19th Ave New York, NY 95822, USA

Only Optimists Make Money In Stocks

Only optimists make money in stocks
Only optimists make money in stocks

I came across the following quote on Twitter:

Unless you’re a perennial short seller, pessimism about the future is of no help. Only optimists make money in the markets.

D Mutukrishnan

Mutukrishnan has a great way of words and I think this quote is very true. 

If you’re too pessimistic about the market you’re going to have a tough time making a lot of money. 

And that’s because pessimism is rooted in fear and to make money in the markets fear needs to be conquered.

Fear stops people from doing what they should do, which is to put their money to work in high quality investments. 

Because having your money working for you is one of the pillars of financial freedom.

There’s Always A Reason To Sell

Pessimists don’t put their money into stocks because they fear that the next big crisis is always around the corner.

Financial news is generally negative so there’s always some good reason to stay out of the market.

This week it could be a trade war or political unrest. Next week it could be oil prices or an inverted yield curve.

But these negative events happen all the time and they don’t necessarily stop the market going higher.

For example:

  • In 1963, a year of civil unrest, conflict in Vietnam and the assassination of JFK, the market rose 19%. 
  • In 1980, a year of economic recession with inflation over 14%, the market rose 26%. 
  • In 2003, as US troops led the war on Iraq, the market rose 26.4%.
  • In 2020, in the midst of a global pandemic and economic shutdown, the market rose 18%.

So whatever’s happening today, there’s always a reasonable chance (about 70% in fact) that large businesses will shrug it off and the market will carry on higher.

S&P 500 returns by calendar year. Source: MacroTrends.net

Bear Markets Do Happen

Of course, the upward trend in equities has also been punctured by vicious down moves, such as the ~70% drop during the great depression and the ~50% drop in 2008.

These events are real and very damaging to portfolio returns. 

But despite these periods, the market still pays out its dividend and manages to recover.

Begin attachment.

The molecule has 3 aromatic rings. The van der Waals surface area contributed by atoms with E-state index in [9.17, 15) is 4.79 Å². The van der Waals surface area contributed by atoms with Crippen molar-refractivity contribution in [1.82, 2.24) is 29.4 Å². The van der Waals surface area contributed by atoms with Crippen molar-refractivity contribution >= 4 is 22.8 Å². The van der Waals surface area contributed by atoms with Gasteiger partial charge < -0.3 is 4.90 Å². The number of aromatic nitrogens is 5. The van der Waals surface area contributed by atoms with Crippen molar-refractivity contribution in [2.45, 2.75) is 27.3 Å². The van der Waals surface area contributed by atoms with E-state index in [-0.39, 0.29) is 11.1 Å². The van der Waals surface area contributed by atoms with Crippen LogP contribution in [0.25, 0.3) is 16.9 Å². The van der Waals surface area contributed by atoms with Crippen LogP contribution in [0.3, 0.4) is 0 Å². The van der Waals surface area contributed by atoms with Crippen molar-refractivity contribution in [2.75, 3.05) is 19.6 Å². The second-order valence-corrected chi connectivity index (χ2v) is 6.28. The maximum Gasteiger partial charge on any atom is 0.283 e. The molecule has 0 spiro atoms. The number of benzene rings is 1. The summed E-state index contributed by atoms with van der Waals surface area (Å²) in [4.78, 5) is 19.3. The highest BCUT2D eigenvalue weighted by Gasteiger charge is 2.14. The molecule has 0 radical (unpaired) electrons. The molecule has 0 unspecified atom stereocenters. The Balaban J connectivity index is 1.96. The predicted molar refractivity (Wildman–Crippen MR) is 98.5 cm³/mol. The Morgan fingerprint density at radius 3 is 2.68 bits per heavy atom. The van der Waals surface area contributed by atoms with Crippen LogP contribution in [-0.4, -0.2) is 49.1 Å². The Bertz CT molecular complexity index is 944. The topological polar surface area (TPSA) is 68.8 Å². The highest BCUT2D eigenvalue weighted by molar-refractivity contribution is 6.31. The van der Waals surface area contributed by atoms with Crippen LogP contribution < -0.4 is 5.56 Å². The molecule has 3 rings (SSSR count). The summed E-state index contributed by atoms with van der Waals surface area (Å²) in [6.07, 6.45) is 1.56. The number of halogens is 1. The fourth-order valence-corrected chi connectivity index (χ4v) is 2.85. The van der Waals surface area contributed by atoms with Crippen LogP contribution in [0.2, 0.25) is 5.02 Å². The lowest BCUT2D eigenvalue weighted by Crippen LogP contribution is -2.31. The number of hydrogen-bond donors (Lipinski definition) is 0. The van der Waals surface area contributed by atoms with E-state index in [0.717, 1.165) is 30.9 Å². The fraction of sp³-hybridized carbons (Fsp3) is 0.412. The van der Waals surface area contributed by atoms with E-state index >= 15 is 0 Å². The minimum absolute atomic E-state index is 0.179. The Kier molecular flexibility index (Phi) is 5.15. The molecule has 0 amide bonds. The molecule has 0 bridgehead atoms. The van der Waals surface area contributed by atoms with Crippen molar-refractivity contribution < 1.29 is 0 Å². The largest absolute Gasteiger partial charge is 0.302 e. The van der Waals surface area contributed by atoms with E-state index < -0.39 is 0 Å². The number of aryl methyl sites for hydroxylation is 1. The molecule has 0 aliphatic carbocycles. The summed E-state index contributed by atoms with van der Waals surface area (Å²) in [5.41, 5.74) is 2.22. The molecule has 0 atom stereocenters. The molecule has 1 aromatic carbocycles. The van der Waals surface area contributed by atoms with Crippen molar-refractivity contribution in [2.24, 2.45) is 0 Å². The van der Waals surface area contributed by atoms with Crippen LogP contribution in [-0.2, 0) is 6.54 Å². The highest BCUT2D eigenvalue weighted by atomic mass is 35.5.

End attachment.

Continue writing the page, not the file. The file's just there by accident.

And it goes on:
And it’s not all bad. If you take a dollar cost averaging approach you can use down markets to buy a greater quantity of shares at lower prices.

My point is that there’s always some reason to get out of your investments but there’s only one reason that you shouldn’t – which is that investing in stocks is generally the right thing to do. 

You Still Need To Be Diligent

That doesn’t mean you should put all your money into stocks without any care or due diligence. 

Of course not. 

It pays to do your analysis and to keep up with market developments. If you can avoid just one bear market in your lifetime it will make a big difference to your overall returns. 

However, market timing is notoriously difficult and those who pick the turns too often can end up missing large chunks of upward price movement.

As Peter Lynch said:

 Far more money has been lost by investors preparing for corrections, or trying to anticipate corrections, than has been lost in corrections themselves.

Peter Lynch.

And I see this so often. 

People are constantly worried about a market crash. So much so, they miss out on huge bull markets. When they finally do enter the market it’s almost time for a reversal.

Markets Are Surprisingly Robust

The truth is that markets are a lot more robust than people give them credit for. 

Over the last 60 years, the S&P 500 has fallen more than 3% in one day on just 98 occasions, that’s 0.65% of the time. And it’s fallen more than 10% only once, in October 1987.

Log chart of the S&P 500 in Amibroker. The S&P 500 has fallen >3% on just 98 occasions since 1960.

A typical normal distribution implies that approximately 68% of daily returns should occur within one standard deviation of the mean, but for the S&P 500 the actual number is closer to 95%.

At least in this one respect, the S&P 500 is surprisingly robust.

As someone who once tried to trade live horse races for a living, the stock market is tame.

Have Cautious Optimism

I’m not saying that you should never sell your position, hedge your portfolio or prepare for a bear market.

On the contrary. It is vital to be diversified and to have money in different assets and strategies.

Furthermore, if you understand the market and you can see there are problems brewing then you’d be foolish not to take action.

But don’t become too pessimistic on the future. No investor got rich without some optimism.

Scared money never wins in the long run. 

Leave a comment